The words most people have used to describe educationist and social worker Angur Baba Joshi after she passed away on Saturday at the age of 89 is: “A woman ahead of her time in Nepal.”
Indeed, Joshi was among the first four women to pass the SLC high school exam in 1949, the first Nepali woman to graduate from Oxford University, Nepal’s first female college principal, the only woman in the committee to work on a new draft constitution in 1966.
The fire of knowledge burnt fiercely in Joshi from a young age. Girls were not encouraged to study and read books in those days, but Angur Baba sat in with her brother and cousins to learn the Nepali and English alphabets from a home tutor.
She snitched their books and would teach herself English, and when her brother could not answer a question, she would surprise the teacher by blurting out the answer. She got her brother to tell her his secret mantra after his thread ceremony.
But, as was the tradition in those days, she was married at age 11. Fortunately, her young husband was Balaram Joshi, whose mother Chandra Kumari Joshi was herself a pioneer, having gone to high school and someone who valued the importance of education – especially for women.
She was happy to have a daughter-in-law who was also interested in studies. Chandra Kumari is now a sprightly 106 years old in the Joshi household in Bagh Bazar.
Both Balaram and Angur Baba passed the SLC exam together as married teenagers. Balaram in fact topped the board, and Angur Baba took on private tutors after Tri Chandra College refused to admit a woman in science. By this time, she had already given birth to a son.
The two then went to Banaras to do their Bachelors, where Angur Baba gave birth to her second child. After graduation, they entrusted the children with their parents and carried on with their Masters. She then returned to Nepal and started teaching at Padma Kanya girl’s college.
When her husband got a scholarship to do a PhD in Britain in 1957, she also applied to Oxford University and was accepted, but was refused permission to go because she was a woman. She sought an audience with King Mahendra and got permission. The couple left their three children with their parents and left for UK, he to Glasgow to do a doctorate in nuclear physics and she to Oxford to study law.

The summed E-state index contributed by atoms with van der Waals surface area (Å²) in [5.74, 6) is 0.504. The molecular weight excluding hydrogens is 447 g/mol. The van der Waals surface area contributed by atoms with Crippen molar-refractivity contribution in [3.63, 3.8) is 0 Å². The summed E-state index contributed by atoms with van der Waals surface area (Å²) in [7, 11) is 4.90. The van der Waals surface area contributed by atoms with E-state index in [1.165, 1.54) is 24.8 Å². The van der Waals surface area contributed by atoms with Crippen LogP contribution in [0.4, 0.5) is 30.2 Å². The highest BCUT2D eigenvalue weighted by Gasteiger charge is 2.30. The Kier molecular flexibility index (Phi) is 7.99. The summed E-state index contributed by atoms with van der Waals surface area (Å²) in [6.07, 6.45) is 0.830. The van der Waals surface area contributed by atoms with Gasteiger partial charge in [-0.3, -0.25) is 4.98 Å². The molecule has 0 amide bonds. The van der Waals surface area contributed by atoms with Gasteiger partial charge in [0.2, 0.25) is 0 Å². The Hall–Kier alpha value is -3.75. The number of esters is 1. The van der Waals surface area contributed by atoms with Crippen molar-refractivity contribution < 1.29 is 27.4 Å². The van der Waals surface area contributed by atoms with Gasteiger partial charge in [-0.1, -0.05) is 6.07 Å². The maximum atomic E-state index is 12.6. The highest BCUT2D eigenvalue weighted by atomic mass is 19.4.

Returning to Nepal, she became principal of Padma Kanya for 12 years, and educated a whole generation of Nepali women. To get back at not being able to study science when she was younger, she started a science curriculum in the college for young women. Later, she was nominated to the Rastriya Panchayat legislature by King Birendra and also served in various academic and social service organisations.
Along with her interest in science studies, Angur Baba Joshi was also a deeply spiritual person, and was well-read in the Sanskrit scriptures. She set up a religious school in Dev Ghat, arguing that it was the male gurus who discriminated against women, not the Hindu religion itself.
She also felt strongly that Nepal should never have become a secular country, arguing that the Hindu concept of ‘dharma’ was different from the English term ‘religion’, and the separation of faith and state did not make sense in Nepal. She expounded on this in her acceptance speech for the Jagadamba Shree Award for lifetime achievement in 2014, and in numerous books on spiritualism.
In 2003, Joshi was diagnosed with cancer, and an operation disfigured her face. But she said in numerous television interviews that it did not matter what a person looked like from the outside. “It is the inner beauty that is important,” she used to say, quoting several Sanskrit verses to prove her point.
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